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  • Writer's pictureLove Ballymena

COVID | Changes to rules means you could come out of self-isolation sooner

The Department of Health in Northern Ireland has agreed a new approach to self-isolation, which was implemented yesterday, Friday 31 December.

Based on the latest research from the UK Health Security Agency (UKHSA), which reflects on evidence of how long cases shed the virus and can infect others, and the ability of lateral flow tests to detect when people are infectious, the changes mean that if you have tested positive for Covid-19, you may be able reduce your period of self isolation from ten day to seven.


for those who have tested positive

You will now be able to end isolation from day seven on, instead of ten, provided you have two negative lateral flow test (LFT) results taken 24 hours apart.

You can take the first LFT from day six of your isolation period. The second should be taken the following day at least 24 hours later.

If both these test results are negative, and you do not have a high temperature, you may end your self-isolation after the second negative test result.


If either your day six or seven test are positive you can test again the following day. You should only end your self-isolation after you have had two consecutive negative LFD tests which should be taken at least 24 hours apart.

You should stop testing after you have had two consecutive negative test results.

You can end self-isolation as long as you do not still have a high temperature. If you still have a high temperature, you need to continue to self-isolate until your temperature has returned to normal for 48 hours.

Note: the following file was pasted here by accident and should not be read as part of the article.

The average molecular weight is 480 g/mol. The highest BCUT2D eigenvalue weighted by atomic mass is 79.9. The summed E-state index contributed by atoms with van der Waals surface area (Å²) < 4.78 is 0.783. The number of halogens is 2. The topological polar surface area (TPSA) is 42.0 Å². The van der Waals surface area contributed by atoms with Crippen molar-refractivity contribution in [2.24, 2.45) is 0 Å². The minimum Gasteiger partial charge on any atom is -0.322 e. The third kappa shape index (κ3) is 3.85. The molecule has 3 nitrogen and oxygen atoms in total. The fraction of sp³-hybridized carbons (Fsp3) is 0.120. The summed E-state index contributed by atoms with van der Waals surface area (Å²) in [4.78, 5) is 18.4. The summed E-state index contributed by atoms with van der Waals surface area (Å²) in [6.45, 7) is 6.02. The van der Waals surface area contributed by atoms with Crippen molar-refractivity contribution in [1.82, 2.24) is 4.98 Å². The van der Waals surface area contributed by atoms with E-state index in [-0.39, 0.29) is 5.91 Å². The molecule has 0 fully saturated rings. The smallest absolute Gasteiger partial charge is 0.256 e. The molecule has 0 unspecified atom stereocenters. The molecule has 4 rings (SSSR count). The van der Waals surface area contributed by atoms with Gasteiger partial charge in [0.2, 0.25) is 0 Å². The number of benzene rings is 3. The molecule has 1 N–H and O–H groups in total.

If you leave self-isolation on or after day seven following two negative lateral flow results, you are strongly advised to limit close contact with other people in crowded or poorly ventilated spaces and to minimise contact with anyone who is at higher risk of severe illness if infected with COVID-19.


UK Health Security Agency modelling suggests that a 7-day self-isolation period, when combined with 2 consecutive negative LFD tests starting on day 6 and taken 24 hours apart, has nearly the same effect as a 10-day self-isolation period without LFD testing.

After 10 days self-isolation, 5% of people will still be infectious. Ending self-isolation after 7 days and two negative LFD tests results in a similar level of protection. The two negative test results are critical to safely supporting the end of self-isolation: if self-isolation ended on day 7 without testing, modelling suggests that 16% of people would still be infectious.

This revised guidance supports essential public services and supply chains over the winter, while still limiting the spread of the virus. The new policy means that most people with COVID-19 will not have to self-isolate for as long a period.


Dr Elizabeth Mitchell, Director of Contact Tracing Service at the PHA said:

“This means those infected with COVID-19 in Northern Ireland can stop self-isolating up to three days early if they test negative on two consecutive days.

“Those who leave self-isolation on or after day seven are strongly advised to limit close contact with other people in crowded or poorly ventilated spaces, and minimise contact with anyone who is at higher risk of severe illness if infected with COVID-19.”

Dr Mitchell encouraged people to keep following the essential steps to help avoid getting COVID-19 and, if they have any of the symptoms of COVID-19, to isolate immediately, book a PCR test and continue to isolate while waiting on the result.

She also reminded people about the protection vaccination provides and said:

“The vaccine booster can significantly increase protection against Omicron. If you are eligible, please get your booster and if you haven’t yet had your first or second dose, please don’t delay in getting them.”


The PHA is also urging people to remember the basic steps to help reduce their risk of catching or spreading COVID-19:

  • take a free rapid Lateral Flow Device (LFD) test before attending any social gathering,

  • wear a face covering,

  • practise good hand hygiene,

  • Work from home,

  • limit your contacts, and

  • keep rooms well-ventilated or meet outdoors when possible.


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